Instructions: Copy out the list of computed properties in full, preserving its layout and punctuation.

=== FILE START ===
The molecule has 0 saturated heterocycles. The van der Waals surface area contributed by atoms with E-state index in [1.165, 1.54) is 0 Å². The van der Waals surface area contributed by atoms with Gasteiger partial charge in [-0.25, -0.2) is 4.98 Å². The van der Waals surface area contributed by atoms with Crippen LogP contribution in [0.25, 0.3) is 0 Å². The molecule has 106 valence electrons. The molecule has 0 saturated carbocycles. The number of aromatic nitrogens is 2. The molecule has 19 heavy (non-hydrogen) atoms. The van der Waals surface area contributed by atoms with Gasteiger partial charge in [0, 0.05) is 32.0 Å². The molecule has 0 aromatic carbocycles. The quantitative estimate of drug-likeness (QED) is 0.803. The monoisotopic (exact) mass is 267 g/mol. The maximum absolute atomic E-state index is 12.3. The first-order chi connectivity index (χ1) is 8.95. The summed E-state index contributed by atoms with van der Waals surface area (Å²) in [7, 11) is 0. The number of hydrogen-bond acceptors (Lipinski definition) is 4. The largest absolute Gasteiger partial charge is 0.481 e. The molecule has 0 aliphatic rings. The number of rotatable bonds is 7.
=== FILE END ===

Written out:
The molecule has 0 saturated heterocycles. The van der Waals surface area contributed by atoms with E-state index in [1.165, 1.54) is 0 Å². The van der Waals surface area contributed by atoms with Gasteiger partial charge in [-0.25, -0.2) is 4.98 Å². The van der Waals surface area contributed by atoms with Crippen LogP contribution in [0.25, 0.3) is 0 Å². The molecule has 106 valence electrons. The molecule has 0 saturated carbocycles. The number of aromatic nitrogens is 2. The molecule has 19 heavy (non-hydrogen) atoms. The van der Waals surface area contributed by atoms with Gasteiger partial charge in [0, 0.05) is 32.0 Å². The molecule has 0 aromatic carbocycles. The quantitative estimate of drug-likeness (QED) is 0.803. The monoisotopic (exact) mass is 267 g/mol. The maximum absolute atomic E-state index is 12.3. The first-order chi connectivity index (χ1) is 8.95. The summed E-state index contributed by atoms with van der Waals surface area (Å²) in [7, 11) is 0. The number of hydrogen-bond acceptors (Lipinski definition) is 4. The largest absolute Gasteiger partial charge is 0.481 e. The molecule has 0 aliphatic rings. The number of rotatable bonds is 7.